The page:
One giant river prawn looks pretty much like any other giant river prawn.
But there's a big difference between male and female prawns. Male prawns can grow faster - and up to 60 percent larger - than females.
And that can make a big difference for shrimp farmers. The giant river prawn, Macrobrachium rosenbergii, is one of the world's most cultivated and consumed freshwater shrimp.
Making more males
A team of researchers at Israel's Ben Gurion University of the Negev is using a ground-breaking method - called temporal gene silencing through RNA Interference - to get the huge crustaceans to give birth to only males.
That will help farmers, says Professor Amir Sagi, who developed the technology and is leading the team. "So if the end user, the grower, in India or in Vietnam or in China will grow those, he will have something like 60 percent increase in his income."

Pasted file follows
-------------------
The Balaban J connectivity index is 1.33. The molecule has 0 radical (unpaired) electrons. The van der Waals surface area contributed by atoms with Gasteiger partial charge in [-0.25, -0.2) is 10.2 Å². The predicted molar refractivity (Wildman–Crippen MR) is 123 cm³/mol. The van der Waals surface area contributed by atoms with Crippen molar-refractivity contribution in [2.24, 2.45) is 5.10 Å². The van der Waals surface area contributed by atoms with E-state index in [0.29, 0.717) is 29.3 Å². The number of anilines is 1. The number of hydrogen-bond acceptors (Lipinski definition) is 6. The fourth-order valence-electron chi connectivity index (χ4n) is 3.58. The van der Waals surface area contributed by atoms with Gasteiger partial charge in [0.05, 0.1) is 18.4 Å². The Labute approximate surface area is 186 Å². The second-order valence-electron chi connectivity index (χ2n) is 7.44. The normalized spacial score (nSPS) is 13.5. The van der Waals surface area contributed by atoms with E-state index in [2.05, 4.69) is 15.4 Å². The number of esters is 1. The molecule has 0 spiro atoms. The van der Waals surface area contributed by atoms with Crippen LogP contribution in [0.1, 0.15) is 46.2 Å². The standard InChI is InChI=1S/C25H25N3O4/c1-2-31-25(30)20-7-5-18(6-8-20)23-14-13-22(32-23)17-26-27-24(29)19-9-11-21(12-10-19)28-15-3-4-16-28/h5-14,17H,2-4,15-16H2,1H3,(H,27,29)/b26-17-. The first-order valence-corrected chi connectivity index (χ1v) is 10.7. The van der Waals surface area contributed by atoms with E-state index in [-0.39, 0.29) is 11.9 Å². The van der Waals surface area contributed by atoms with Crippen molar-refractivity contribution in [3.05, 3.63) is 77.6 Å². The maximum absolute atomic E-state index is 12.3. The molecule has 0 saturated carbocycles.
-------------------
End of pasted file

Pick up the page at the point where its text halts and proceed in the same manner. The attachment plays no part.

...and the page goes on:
Another advantage of the new technique is safety.
"We do not have to use any chemicals nor any hormones and it is a non-GMO," Sagi explained, so "it is not genetically modifying the organism."
The method involves carefully injecting female prawns with a molecule that silences a gene, turning it into a male. These transsexual prawns can still mate with regular males, but all their offspring will be male.
Sagi says expert workers can inject about 2,000 prawns a day, with each individual able to produce thousands of eggs over several cycles.
The sex change occurs only in the animals that have been injected and does not affect subsequent generations.
The technique is currently being used to help farmers in Asia, and according to Sagi, has unlimited potential for future applications in the fields of marine and fresh water agriculture.